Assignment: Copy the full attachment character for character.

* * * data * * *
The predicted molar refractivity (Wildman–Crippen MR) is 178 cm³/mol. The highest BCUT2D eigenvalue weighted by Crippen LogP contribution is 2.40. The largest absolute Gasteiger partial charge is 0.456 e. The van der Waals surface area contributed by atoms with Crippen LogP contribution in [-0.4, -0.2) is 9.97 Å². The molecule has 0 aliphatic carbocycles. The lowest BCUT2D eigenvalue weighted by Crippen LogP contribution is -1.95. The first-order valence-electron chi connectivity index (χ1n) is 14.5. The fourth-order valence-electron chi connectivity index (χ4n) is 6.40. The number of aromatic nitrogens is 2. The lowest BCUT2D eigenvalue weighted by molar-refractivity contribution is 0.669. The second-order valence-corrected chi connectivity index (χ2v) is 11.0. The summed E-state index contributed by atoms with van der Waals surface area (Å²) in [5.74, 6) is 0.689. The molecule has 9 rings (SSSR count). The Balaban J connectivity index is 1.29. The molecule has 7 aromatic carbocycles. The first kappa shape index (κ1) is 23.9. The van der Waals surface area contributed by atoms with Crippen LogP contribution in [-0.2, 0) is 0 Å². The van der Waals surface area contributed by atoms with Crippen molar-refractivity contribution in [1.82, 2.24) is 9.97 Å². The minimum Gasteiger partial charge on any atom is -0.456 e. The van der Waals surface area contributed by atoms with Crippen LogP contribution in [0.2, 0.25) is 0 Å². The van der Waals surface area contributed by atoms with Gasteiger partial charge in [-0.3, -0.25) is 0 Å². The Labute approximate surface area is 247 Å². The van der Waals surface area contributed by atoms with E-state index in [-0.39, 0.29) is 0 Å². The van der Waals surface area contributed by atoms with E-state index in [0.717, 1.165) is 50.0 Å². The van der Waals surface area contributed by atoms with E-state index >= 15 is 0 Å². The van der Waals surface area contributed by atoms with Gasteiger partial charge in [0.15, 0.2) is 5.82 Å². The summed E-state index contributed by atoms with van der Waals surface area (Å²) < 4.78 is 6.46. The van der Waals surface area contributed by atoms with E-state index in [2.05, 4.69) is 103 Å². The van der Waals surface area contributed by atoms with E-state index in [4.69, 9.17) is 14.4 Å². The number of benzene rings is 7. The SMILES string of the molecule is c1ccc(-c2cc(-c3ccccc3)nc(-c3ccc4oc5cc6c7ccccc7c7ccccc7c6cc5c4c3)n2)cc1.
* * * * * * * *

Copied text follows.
The predicted molar refractivity (Wildman–Crippen MR) is 178 cm³/mol. The highest BCUT2D eigenvalue weighted by Crippen LogP contribution is 2.40. The largest absolute Gasteiger partial charge is 0.456 e. The van der Waals surface area contributed by atoms with Crippen LogP contribution in [-0.4, -0.2) is 9.97 Å². The molecule has 0 aliphatic carbocycles. The lowest BCUT2D eigenvalue weighted by Crippen LogP contribution is -1.95. The first-order valence-electron chi connectivity index (χ1n) is 14.5. The fourth-order valence-electron chi connectivity index (χ4n) is 6.40. The number of aromatic nitrogens is 2. The lowest BCUT2D eigenvalue weighted by molar-refractivity contribution is 0.669. The second-order valence-corrected chi connectivity index (χ2v) is 11.0. The summed E-state index contributed by atoms with van der Waals surface area (Å²) in [5.74, 6) is 0.689. The molecule has 9 rings (SSSR count). The Balaban J connectivity index is 1.29. The molecule has 7 aromatic carbocycles. The first kappa shape index (κ1) is 23.9. The van der Waals surface area contributed by atoms with Crippen LogP contribution in [-0.2, 0) is 0 Å². The van der Waals surface area contributed by atoms with Crippen molar-refractivity contribution in [1.82, 2.24) is 9.97 Å². The minimum Gasteiger partial charge on any atom is -0.456 e. The van der Waals surface area contributed by atoms with Crippen LogP contribution in [0.2, 0.25) is 0 Å². The van der Waals surface area contributed by atoms with Gasteiger partial charge in [-0.3, -0.25) is 0 Å². The Labute approximate surface area is 247 Å². The van der Waals surface area contributed by atoms with E-state index in [-0.39, 0.29) is 0 Å². The van der Waals surface area contributed by atoms with E-state index in [0.717, 1.165) is 50.0 Å². The van der Waals surface area contributed by atoms with E-state index >= 15 is 0 Å². The van der Waals surface area contributed by atoms with Gasteiger partial charge in [0.15, 0.2) is 5.82 Å². The summed E-state index contributed by atoms with van der Waals surface area (Å²) < 4.78 is 6.46. The van der Waals surface area contributed by atoms with E-state index in [2.05, 4.69) is 103 Å². The van der Waals surface area contributed by atoms with E-state index in [4.69, 9.17) is 14.4 Å². The number of benzene rings is 7. The SMILES string of the molecule is c1ccc(-c2cc(-c3ccccc3)nc(-c3ccc4oc5cc6c7ccccc7c7ccccc7c6cc5c4c3)n2)cc1.